Here are some tips for creating a safe, gluten-free summer:
- Communicate or remind your hosts when you accept their invitation that you are gluten-free. Follow up by asking what you can bring for the meal. Make some quick suggestions as a way of getting the conversation started and communicating that lots of food dishes are naturally gluten-free and require no special effort or expense.
If it is an event, such as a birthday party, with a set menu from the host, consider taking along a safe substitution for yourself or your child. When we go to a pizza and cupcake party, I order a GF pizza and pick up a GF cupcake. I generally inform the party host when we RSVP that we are GF and ask if they would be okay with us providing our own party food/s. Several times, the hosts have offered to provide it for us and have gone to great lengths to make us feel welcome without singling us out.
- At a cookout, approach the "grill master" and inform him/her that you are gluten-free and need help in making sure you safely enjoy your meal. Explain that sauces and marinades are a danger zone for you. Mention soy sauce in particular. Ask if you can request a cut of meat that has been simply seasoned and prepared on a clean grill. You can also ask that your meat be prepared first before any other marinated meats/sauces have a chance to cross-contaminate.
- Snacks may be one of the most challenging aspects of eating gluten-free away from home and on the go. The zoo and aquarium don't always cater to those requiring clean protein and fresh produce. As you plan your meals for summer weeks, plan for snacks too according to each outing. Make a list of the week's activities and add a column for snack ideas. Prepare them in advance on Saturday/Sunday, and store them in a bin in the fridge or pantry accordingly. Items to include: veggie sticks, fresh fruits, nuts/seeds, nut butters in portion cups, hummus, salsa, tortillas chips. You can also bake a few batches of cookies then freeze and store in individual snack bags. Trail mix, energy bites, macaroons, and oatcakes (with GF oats) are also other convenient options. Never leave home without safe snacks tucked in your purse or stowed in your car!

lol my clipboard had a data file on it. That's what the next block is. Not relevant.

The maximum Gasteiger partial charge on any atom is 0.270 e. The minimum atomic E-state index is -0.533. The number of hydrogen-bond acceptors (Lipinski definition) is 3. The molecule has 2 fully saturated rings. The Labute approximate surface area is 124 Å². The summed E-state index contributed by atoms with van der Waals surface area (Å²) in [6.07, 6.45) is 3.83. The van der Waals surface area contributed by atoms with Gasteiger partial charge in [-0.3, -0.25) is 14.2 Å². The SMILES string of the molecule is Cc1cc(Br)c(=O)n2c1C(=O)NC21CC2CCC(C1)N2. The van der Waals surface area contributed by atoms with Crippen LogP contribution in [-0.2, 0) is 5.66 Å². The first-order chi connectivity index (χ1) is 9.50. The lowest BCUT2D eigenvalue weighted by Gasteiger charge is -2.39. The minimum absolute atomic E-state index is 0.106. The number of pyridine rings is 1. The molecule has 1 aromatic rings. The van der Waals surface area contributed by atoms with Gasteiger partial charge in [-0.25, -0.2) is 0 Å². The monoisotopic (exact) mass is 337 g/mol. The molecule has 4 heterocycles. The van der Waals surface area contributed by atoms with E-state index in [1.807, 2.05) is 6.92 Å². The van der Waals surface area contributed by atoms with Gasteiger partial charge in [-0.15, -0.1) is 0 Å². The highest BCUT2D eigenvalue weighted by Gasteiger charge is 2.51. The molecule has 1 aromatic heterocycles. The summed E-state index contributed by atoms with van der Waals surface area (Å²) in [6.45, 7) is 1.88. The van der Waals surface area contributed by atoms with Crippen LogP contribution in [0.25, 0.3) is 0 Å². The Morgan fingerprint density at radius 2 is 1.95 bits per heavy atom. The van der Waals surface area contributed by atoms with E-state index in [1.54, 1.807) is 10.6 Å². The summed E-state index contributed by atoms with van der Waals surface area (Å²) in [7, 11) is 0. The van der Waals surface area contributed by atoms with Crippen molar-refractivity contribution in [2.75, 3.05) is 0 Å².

- When staying at someone else's home, find a safe spot in the kitchen and the refrigerator for stowing your foods. Label with your name any containers that someone may dip (or double-dip), such as mayo, butter, sour cream, peanut butter, and jelly. Also, take your own toaster with a label and cover. Discreetly wipe counters before preparing any meals/snacks. Avoid using wooden utensils (or take your own basics). In addition, be careful with cast iron and other absorbent or seasoned cookware such as stoneware. If refrigerator space is not available, travel with your own dorm fridge or keep a cooler iced.
- When hosting guests in your home, take a few minutes to coach on GF safe practices while you are giving a brief kitchen tour and showing guests everything you have prepared for their stay. Be sure to explain why they have their own designated toaster, condiment jars, etc. Let them know you are happy to answer any questions they may have about keeping the kitchen safe for everyone. Get kids involved with helping you prepare gluten-free meals and snacks. Give a favorite family meal a makeover and show your visiting family members that everyone can still come together around the table!
- Consider forming a co-op or snack share with other GF households in your circle. On one afternoon, host a prep party and trade snack bags with everyone in attendance. Multiply your efforts without working harder!
- Know before you go. Research menus online and even contact restaurants by phone or email beforehand. Many independent restaurants will go to great effort to prepare for your visit if you let them know with advance notice. They can also be sure to assign knowledgeable, well-trained waitstaff to look after you and your table, as well as let the kitchen know you are dining and remind them to be extra-vigilant with cross-contamination avoidance.
- There's an app for that...Make use of apps like Find Me Gluten Free, Is that Gluten Free?, iEatOut Gluten & Allergen Free, Gluten-Free Restaurant Cards from celiactravel.com.
- Join online foodie groups to get up-to-date tips and share ideas with link-minded GF eaters.
- Add supplemental digestive enzymes specifically-formulated for those with gluten issues. In the event of an unintended contamination, this can help ease the reaction, prevent damage, and speed recovery. Carry activated charcoal tablets and/or Neutra-tabs to take at the moment you realize you have been glutened.